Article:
It is supposed, if by any means this people can be driven to desperation, they will defend themselves, and this will prove their disloyalty to the general government, create a collision, and break up all communication between the Eastern and Western portions of the <government> country. This <plan> is probably the plan matured in some of their secret counsels. They are determined, apparently, to bring this about; it is not, however, for me to say whether this is their real intent or not. But there does appear to exist a secret influence to break <to break> assunder the western from the eastern portions of our <Government> country, and many of their doings point to this object. They wish to break up the telegraphic connection and stop the mails. They are trying to break up civil government in Utah and set up a military despotism, and woe be to that man who undertakes to introduce <that> despotism in Utah; in such an attempt they will then learn who is Governor. (Great aplause.) But we will pass by this, and suppose that the Governor <should be> is empowered to appoint all <the> our military officers, it does not require a great amount of penitration to see that it would then be easy for him to send to Callifornia for gamblers and cut-throats, and make Generals, <of them> Colonels, Majors, <and> Captains, etc. of them, to rule over and awe the people. When once a military despotisam is established, life and liberty would be at their mercy; and then for <p> our juries <would be> to be selected <empannelled> from among strangers who have nothing in common with us, and the lives of our best citizens would be placed in jepordy by those who value money more than life. When our Civil, religious and military rights are thus wrenched from us, what then <is left> remains? (Voices, "nothing.") Yes, something, service to desppots, service to the tyrants.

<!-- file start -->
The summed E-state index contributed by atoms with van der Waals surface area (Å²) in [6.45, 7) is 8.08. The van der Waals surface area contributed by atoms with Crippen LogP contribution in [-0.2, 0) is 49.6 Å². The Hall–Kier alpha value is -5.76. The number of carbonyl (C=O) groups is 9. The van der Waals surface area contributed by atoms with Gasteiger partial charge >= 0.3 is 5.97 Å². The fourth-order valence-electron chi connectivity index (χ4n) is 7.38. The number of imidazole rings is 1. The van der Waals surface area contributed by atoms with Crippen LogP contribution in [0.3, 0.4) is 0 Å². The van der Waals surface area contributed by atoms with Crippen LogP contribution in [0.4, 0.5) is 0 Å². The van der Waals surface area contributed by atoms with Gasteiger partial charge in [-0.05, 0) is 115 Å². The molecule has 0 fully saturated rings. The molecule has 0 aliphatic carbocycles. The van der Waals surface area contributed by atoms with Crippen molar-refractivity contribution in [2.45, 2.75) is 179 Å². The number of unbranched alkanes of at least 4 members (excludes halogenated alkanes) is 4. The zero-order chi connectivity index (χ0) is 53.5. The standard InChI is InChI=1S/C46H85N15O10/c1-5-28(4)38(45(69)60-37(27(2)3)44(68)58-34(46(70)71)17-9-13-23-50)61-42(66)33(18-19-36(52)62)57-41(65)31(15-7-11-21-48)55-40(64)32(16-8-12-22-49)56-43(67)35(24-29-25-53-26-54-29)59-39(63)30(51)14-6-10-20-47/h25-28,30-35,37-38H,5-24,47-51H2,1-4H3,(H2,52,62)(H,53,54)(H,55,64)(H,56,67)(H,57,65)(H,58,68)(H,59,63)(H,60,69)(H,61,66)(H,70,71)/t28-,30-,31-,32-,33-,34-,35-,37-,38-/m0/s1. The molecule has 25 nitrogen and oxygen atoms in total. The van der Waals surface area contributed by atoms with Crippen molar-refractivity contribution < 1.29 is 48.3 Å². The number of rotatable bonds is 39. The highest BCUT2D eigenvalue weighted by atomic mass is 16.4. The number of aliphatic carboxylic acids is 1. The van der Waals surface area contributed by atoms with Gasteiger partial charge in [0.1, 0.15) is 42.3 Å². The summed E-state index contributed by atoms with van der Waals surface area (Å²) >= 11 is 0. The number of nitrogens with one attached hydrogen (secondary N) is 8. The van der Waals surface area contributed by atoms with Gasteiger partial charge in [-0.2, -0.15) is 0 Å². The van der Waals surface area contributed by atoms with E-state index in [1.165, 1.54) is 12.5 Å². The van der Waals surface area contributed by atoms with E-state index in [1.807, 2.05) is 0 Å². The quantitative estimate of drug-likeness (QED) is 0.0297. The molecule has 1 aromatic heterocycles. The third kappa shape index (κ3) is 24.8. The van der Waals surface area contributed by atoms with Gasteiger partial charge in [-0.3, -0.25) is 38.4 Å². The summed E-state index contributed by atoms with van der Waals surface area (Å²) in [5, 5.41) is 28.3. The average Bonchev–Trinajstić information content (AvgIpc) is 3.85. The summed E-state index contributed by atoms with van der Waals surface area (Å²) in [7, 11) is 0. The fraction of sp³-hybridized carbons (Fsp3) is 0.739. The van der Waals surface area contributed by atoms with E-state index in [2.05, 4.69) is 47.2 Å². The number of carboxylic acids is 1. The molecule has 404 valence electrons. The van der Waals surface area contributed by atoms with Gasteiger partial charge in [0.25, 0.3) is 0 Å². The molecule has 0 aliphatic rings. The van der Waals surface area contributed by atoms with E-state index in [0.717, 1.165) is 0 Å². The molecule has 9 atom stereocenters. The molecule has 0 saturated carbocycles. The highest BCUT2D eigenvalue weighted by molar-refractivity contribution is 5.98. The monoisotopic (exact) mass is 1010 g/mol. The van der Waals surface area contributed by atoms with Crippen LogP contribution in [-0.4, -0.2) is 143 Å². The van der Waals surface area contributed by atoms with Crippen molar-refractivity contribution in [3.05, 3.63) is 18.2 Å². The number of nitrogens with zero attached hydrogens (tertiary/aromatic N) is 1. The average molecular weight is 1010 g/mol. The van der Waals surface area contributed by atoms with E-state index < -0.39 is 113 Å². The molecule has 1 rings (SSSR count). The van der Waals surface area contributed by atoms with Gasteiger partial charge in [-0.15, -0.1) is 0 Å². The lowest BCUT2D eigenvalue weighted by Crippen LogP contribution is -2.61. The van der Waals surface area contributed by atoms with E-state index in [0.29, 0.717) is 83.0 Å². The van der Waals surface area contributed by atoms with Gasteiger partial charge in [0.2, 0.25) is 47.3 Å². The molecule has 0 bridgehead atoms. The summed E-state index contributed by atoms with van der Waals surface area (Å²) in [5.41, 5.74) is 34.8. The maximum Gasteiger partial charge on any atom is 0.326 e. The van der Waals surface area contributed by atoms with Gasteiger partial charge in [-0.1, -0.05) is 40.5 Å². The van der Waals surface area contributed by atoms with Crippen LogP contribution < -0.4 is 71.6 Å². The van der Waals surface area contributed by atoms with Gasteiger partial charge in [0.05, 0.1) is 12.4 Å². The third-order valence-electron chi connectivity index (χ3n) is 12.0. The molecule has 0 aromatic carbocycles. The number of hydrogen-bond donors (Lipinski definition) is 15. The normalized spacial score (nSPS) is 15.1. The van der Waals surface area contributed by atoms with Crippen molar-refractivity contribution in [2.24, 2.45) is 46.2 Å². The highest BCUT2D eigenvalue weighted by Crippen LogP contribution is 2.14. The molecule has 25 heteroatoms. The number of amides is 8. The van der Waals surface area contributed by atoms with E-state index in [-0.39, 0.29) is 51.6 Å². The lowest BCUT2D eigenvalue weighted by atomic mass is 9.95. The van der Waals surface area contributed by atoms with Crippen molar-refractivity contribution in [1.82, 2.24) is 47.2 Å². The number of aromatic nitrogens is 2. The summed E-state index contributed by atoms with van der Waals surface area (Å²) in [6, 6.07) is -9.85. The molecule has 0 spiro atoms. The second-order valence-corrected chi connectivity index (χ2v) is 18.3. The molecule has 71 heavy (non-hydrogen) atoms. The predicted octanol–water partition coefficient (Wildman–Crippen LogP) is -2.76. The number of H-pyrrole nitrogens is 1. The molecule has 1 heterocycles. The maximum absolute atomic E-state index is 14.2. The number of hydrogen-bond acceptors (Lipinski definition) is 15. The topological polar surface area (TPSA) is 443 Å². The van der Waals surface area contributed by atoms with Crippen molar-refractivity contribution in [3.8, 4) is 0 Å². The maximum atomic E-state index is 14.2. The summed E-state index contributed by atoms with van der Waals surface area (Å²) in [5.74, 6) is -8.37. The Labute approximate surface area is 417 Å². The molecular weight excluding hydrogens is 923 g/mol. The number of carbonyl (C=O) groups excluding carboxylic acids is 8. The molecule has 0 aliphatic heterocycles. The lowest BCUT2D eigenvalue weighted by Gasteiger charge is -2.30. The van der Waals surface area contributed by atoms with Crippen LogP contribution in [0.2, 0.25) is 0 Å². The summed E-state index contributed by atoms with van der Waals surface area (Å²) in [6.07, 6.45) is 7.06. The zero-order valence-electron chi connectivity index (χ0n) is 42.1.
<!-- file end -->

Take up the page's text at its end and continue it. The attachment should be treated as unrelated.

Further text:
If we would be just to ourselves, true to our country, and to our freinds, we will show it by giving an expression of our feelings with regard to having such men stay in our midst, and give the<m> Governor the priviledge of keeping <their> his own <vows> ppromises; let them resign their offices, and withdraw from this Territory. We ought to give an expression of this kind, and appoint a Committee to wait upon them, and tell them this is the voice of the people. Let us give them the priviledge of returning to their homes, and, if they have a freind on earth, <to> of finding him, for I fear they have no<ne> friends here.
I say let the Nation remain happy and free, as it was previous to its present difficulties. We as a people understand what the people outside do not, God has spoken; his will will be done, and we cannot help it, neither do we nor any righteous persons wish to help it. <want to help.> I was present with Joseph Smith, thirty one years ago, when he predicted that the time would come when <that> slavery in the South, and abolitionism in the North would <divide the slave States from the free States> sever the Union, and there would be a great war; <and> he said that the Lord had spoken it. This prediction is being fulfiled, and we cannot help it, let the Lord be God, and let us serve him, and try to do his will, and trust in him, and he will lead this people to <glory and> victory and glory.
(Cries of "Amen.") <<and clapping)>